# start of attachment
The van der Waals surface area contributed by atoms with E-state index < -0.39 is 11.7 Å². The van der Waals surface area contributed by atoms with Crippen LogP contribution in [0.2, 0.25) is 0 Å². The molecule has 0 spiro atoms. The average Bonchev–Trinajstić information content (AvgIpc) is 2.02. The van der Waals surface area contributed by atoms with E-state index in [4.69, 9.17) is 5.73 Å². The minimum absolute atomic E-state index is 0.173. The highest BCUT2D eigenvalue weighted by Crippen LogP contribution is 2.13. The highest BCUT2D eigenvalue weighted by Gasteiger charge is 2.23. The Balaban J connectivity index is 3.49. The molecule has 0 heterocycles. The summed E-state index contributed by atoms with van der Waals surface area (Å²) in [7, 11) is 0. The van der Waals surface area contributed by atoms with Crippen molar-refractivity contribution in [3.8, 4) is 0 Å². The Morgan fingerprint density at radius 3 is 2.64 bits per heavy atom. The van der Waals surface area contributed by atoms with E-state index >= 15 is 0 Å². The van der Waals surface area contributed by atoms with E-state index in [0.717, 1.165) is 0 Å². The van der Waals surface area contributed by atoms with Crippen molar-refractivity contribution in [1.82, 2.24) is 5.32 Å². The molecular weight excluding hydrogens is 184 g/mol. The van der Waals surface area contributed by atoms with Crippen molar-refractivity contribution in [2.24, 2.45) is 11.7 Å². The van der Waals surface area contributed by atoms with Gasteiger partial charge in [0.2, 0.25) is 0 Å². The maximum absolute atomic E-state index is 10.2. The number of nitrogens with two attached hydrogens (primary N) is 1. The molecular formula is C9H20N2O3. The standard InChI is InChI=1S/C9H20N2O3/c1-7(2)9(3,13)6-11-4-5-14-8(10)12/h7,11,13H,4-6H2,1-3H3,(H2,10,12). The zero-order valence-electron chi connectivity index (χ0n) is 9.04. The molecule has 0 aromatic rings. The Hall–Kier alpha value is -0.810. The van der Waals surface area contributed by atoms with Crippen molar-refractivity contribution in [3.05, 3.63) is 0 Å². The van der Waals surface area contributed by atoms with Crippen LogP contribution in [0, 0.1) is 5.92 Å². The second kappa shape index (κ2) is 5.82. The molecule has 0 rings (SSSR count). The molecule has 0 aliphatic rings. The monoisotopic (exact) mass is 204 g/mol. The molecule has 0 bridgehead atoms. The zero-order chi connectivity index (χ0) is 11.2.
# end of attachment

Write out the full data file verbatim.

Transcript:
The van der Waals surface area contributed by atoms with E-state index < -0.39 is 11.7 Å². The van der Waals surface area contributed by atoms with Crippen LogP contribution in [0.2, 0.25) is 0 Å². The molecule has 0 spiro atoms. The average Bonchev–Trinajstić information content (AvgIpc) is 2.02. The van der Waals surface area contributed by atoms with E-state index in [4.69, 9.17) is 5.73 Å². The minimum absolute atomic E-state index is 0.173. The highest BCUT2D eigenvalue weighted by Crippen LogP contribution is 2.13. The highest BCUT2D eigenvalue weighted by Gasteiger charge is 2.23. The Balaban J connectivity index is 3.49. The molecule has 0 heterocycles. The summed E-state index contributed by atoms with van der Waals surface area (Å²) in [7, 11) is 0. The van der Waals surface area contributed by atoms with Crippen molar-refractivity contribution in [3.8, 4) is 0 Å². The Morgan fingerprint density at radius 3 is 2.64 bits per heavy atom. The van der Waals surface area contributed by atoms with E-state index >= 15 is 0 Å². The van der Waals surface area contributed by atoms with E-state index in [0.717, 1.165) is 0 Å². The van der Waals surface area contributed by atoms with Crippen molar-refractivity contribution in [1.82, 2.24) is 5.32 Å². The molecular weight excluding hydrogens is 184 g/mol. The van der Waals surface area contributed by atoms with Crippen molar-refractivity contribution in [2.24, 2.45) is 11.7 Å². The van der Waals surface area contributed by atoms with Gasteiger partial charge in [0.2, 0.25) is 0 Å². The maximum absolute atomic E-state index is 10.2. The number of nitrogens with two attached hydrogens (primary N) is 1. The molecular formula is C9H20N2O3. The standard InChI is InChI=1S/C9H20N2O3/c1-7(2)9(3,13)6-11-4-5-14-8(10)12/h7,11,13H,4-6H2,1-3H3,(H2,10,12). The zero-order valence-electron chi connectivity index (χ0n) is 9.04. The molecule has 0 aromatic rings. The Hall–Kier alpha value is -0.810. The van der Waals surface area contributed by atoms with Crippen molar-refractivity contribution in [3.05, 3.63) is 0 Å². The van der Waals surface area contributed by atoms with Crippen LogP contribution in [0, 0.1) is 5.92 Å². The second kappa shape index (κ2) is 5.82. The molecule has 0 rings (SSSR count). The molecule has 0 aliphatic rings. The monoisotopic (exact) mass is 204 g/mol. The molecule has 0 bridgehead atoms. The zero-order chi connectivity index (χ0) is 11.2.